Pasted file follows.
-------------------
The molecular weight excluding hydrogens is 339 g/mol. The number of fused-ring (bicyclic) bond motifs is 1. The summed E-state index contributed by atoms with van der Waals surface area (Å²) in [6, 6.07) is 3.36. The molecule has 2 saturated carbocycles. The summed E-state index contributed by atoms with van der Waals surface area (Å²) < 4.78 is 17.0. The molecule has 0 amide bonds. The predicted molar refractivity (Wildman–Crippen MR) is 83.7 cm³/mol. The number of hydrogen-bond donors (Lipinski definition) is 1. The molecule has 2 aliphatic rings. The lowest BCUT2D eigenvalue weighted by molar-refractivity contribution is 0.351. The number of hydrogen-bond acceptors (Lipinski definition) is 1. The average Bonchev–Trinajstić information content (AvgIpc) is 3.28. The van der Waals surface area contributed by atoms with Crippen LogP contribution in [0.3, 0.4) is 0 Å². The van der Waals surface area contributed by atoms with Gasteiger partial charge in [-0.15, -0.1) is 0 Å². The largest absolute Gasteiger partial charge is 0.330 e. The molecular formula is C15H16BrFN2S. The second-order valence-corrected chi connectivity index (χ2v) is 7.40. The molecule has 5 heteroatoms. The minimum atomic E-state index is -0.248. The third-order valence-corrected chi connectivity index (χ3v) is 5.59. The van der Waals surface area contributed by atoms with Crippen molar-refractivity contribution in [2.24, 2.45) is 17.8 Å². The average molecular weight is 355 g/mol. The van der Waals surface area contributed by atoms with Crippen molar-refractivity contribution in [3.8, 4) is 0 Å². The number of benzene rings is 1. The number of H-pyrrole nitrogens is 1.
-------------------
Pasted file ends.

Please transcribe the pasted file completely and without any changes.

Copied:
The molecular weight excluding hydrogens is 339 g/mol. The number of fused-ring (bicyclic) bond motifs is 1. The summed E-state index contributed by atoms with van der Waals surface area (Å²) in [6, 6.07) is 3.36. The molecule has 2 saturated carbocycles. The summed E-state index contributed by atoms with van der Waals surface area (Å²) < 4.78 is 17.0. The molecule has 0 amide bonds. The predicted molar refractivity (Wildman–Crippen MR) is 83.7 cm³/mol. The number of hydrogen-bond donors (Lipinski definition) is 1. The molecule has 2 aliphatic rings. The lowest BCUT2D eigenvalue weighted by molar-refractivity contribution is 0.351. The number of hydrogen-bond acceptors (Lipinski definition) is 1. The average Bonchev–Trinajstić information content (AvgIpc) is 3.28. The van der Waals surface area contributed by atoms with Crippen LogP contribution in [0.3, 0.4) is 0 Å². The van der Waals surface area contributed by atoms with Gasteiger partial charge in [-0.15, -0.1) is 0 Å². The largest absolute Gasteiger partial charge is 0.330 e. The molecular formula is C15H16BrFN2S. The second-order valence-corrected chi connectivity index (χ2v) is 7.40. The molecule has 5 heteroatoms. The minimum atomic E-state index is -0.248. The third-order valence-corrected chi connectivity index (χ3v) is 5.59. The van der Waals surface area contributed by atoms with Crippen molar-refractivity contribution in [2.24, 2.45) is 17.8 Å². The average molecular weight is 355 g/mol. The van der Waals surface area contributed by atoms with Crippen molar-refractivity contribution in [3.8, 4) is 0 Å². The number of benzene rings is 1. The number of H-pyrrole nitrogens is 1.